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There is a lot to digest here. The big issue is that absent enforcement, the roadway right in front of the Jefferson will continue to be used for parking. Maybe a road diet that reduces the width of the roadway there would help to eliminate the parking by NPS vehicles, autos, taxis and others.

East Basin Drive is a one-way street heading westbound toward the FDR memorial and polo grounds. Eastbound cyclists ride on the sidewalk (or salmon up E. Basin Dr.) to go east to Hains Point or to head north. A 2-way cycletrack would be the best option, and it could be connected to the 15 St. cycletrack.

Outlet bridge is still going to be a crunch with either design, afaict. (during afternoons when there's the intersection of sets between tourist peds, joggers, and bike commuters).

I wonder if they'll ever consider closing the on ramp to 395/1 from East Basin Drive.

I'm in love with freewheel's idea of a twoway cycletrack. They take their sidewalk widening idea and simply move the sidewalk and build the cycletrack.

I laughed looking at the "Rendering of Alternative 1." That's a lot of grass and trees to the right between 395 and E Basin Drive that don't really exist.

Also interesting is their reference to it as the 14th St Bridge, which is really the name for all of those bridges combined. The one they're talking about is the Mason Bridge.


idiotic at every turn.

why is the NPS involved? b/c they OWN the land, right?...

this sanctifies the car practice.

why they need the barriers AT all is indicative of a culture of cowards. the jefferson memorial is nt and will never be a target...and if it was/is, the world would be better place for recognizing the importance of jeffersons views on social structure and human expression.

50 years from now the view will be obvious: why did they (in 2013) design this stupid plan when they knew transport and culture were changing dramatically away from car-centricism? it's always amazing how no one NOW at NPS can take a stand on what they cognitively know they should do -- but won't -- because of cultural inertia and the needs of the plutocracy...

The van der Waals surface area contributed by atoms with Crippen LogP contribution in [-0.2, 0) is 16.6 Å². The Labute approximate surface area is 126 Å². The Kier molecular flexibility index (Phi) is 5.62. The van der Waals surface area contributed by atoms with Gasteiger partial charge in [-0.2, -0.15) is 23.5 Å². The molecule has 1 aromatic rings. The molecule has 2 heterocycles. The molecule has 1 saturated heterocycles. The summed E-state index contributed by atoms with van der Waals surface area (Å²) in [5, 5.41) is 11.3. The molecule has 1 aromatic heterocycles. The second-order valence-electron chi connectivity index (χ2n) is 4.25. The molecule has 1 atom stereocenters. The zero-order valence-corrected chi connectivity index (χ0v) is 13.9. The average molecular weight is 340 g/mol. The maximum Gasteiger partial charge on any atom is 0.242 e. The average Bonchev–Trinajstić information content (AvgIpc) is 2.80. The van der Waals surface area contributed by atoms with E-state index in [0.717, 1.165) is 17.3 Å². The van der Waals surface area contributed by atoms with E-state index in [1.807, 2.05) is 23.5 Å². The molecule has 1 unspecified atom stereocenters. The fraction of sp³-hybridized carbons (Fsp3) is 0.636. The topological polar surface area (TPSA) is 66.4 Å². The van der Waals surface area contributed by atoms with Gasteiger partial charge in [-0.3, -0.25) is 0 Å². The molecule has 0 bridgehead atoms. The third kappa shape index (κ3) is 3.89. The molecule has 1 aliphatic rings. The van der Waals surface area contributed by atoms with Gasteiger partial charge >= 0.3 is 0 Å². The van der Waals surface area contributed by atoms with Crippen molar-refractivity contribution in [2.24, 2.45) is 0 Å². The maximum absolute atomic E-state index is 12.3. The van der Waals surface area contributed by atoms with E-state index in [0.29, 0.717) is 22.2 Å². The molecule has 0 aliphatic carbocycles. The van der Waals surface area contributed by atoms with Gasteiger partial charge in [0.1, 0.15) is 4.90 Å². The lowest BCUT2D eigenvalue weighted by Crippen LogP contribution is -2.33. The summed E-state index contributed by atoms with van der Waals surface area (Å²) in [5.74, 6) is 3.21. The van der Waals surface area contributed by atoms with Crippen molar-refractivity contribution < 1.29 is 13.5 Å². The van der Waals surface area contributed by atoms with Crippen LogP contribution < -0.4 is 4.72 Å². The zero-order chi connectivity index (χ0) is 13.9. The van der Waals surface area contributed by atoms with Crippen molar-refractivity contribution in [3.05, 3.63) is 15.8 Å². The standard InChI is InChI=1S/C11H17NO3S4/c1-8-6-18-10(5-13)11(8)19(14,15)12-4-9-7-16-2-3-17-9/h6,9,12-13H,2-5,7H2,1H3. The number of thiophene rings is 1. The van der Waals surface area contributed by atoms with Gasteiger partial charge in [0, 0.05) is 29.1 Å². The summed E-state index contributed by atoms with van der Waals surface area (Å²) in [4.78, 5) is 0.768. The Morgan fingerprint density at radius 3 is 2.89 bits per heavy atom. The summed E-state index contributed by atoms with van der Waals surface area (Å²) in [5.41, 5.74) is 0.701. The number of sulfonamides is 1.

i know people who have these NPS jobs: courage, creativity, flair, boldness -- they have none of these traits!

"That's a lot of grass and trees to the right between 395 and E Basin Drive that don't really exist."

Huh? They do exist. http://goo.gl/maps/tKfSL

If I'm riding from the 14th St. Bridge (George Mason Bridge) to East Potomac Park (Hains Point), I now turn left onto East Basin Drive and turn left again right before the Inlet Bridge, onto Ohio Drive. This allows me to avoid crossing East Basin Drive on the east side of the Jefferson Memorial, where the traffic is much faster and denser than on the south side of the Memorial.

I'm glad to see some improvements to the Memorial grounds. But I'd really like to see improvements to the path leading up to the George Mason Bridge (14th St. Bridge). I would also like to see the NPS do something about the horrendous road conditions on the Inlet Bridge. Tour buses have stopped and started so often that there are huge asphalt waves in the road, nearly a foot high. (Not kidding!) That's extremely dangerous, especially for a visiting casual cyclist who isn't expecting a massive mogul in the middle of a paved road.